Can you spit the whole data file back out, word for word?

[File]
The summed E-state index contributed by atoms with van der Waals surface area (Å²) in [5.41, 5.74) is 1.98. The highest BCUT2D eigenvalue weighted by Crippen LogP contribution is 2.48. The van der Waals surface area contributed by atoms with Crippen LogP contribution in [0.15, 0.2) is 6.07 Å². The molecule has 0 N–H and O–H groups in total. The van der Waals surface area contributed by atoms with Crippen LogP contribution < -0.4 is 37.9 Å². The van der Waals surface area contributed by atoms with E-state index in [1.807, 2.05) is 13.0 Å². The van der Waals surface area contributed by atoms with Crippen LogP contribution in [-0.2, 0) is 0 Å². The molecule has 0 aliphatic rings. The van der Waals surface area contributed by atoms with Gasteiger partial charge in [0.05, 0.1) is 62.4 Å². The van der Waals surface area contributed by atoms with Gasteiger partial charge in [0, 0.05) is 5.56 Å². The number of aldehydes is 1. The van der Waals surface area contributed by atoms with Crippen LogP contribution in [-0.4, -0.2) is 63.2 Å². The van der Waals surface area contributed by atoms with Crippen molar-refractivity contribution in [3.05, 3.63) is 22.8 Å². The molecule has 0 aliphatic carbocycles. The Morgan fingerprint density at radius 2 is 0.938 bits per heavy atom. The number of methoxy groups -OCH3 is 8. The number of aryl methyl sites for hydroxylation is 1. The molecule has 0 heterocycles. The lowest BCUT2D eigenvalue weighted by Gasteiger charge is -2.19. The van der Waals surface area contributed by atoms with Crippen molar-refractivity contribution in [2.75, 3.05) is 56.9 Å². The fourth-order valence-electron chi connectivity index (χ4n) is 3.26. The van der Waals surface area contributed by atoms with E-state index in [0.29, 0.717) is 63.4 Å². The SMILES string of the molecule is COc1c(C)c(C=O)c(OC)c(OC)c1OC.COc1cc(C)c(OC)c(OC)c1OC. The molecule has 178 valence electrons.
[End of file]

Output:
The summed E-state index contributed by atoms with van der Waals surface area (Å²) in [5.41, 5.74) is 1.98. The highest BCUT2D eigenvalue weighted by Crippen LogP contribution is 2.48. The van der Waals surface area contributed by atoms with Crippen LogP contribution in [0.15, 0.2) is 6.07 Å². The molecule has 0 N–H and O–H groups in total. The van der Waals surface area contributed by atoms with Crippen LogP contribution < -0.4 is 37.9 Å². The van der Waals surface area contributed by atoms with E-state index in [1.807, 2.05) is 13.0 Å². The van der Waals surface area contributed by atoms with Crippen LogP contribution in [-0.2, 0) is 0 Å². The molecule has 0 aliphatic rings. The van der Waals surface area contributed by atoms with Gasteiger partial charge in [0.05, 0.1) is 62.4 Å². The van der Waals surface area contributed by atoms with Gasteiger partial charge in [0, 0.05) is 5.56 Å². The number of aldehydes is 1. The van der Waals surface area contributed by atoms with Crippen LogP contribution in [-0.4, -0.2) is 63.2 Å². The van der Waals surface area contributed by atoms with Crippen molar-refractivity contribution in [3.05, 3.63) is 22.8 Å². The molecule has 0 aliphatic carbocycles. The Morgan fingerprint density at radius 2 is 0.938 bits per heavy atom. The number of methoxy groups -OCH3 is 8. The number of aryl methyl sites for hydroxylation is 1. The molecule has 0 heterocycles. The lowest BCUT2D eigenvalue weighted by Gasteiger charge is -2.19. The van der Waals surface area contributed by atoms with Crippen molar-refractivity contribution in [2.75, 3.05) is 56.9 Å². The fourth-order valence-electron chi connectivity index (χ4n) is 3.26. The van der Waals surface area contributed by atoms with E-state index in [0.29, 0.717) is 63.4 Å². The SMILES string of the molecule is COc1c(C)c(C=O)c(OC)c(OC)c1OC.COc1cc(C)c(OC)c(OC)c1OC. The molecule has 178 valence electrons.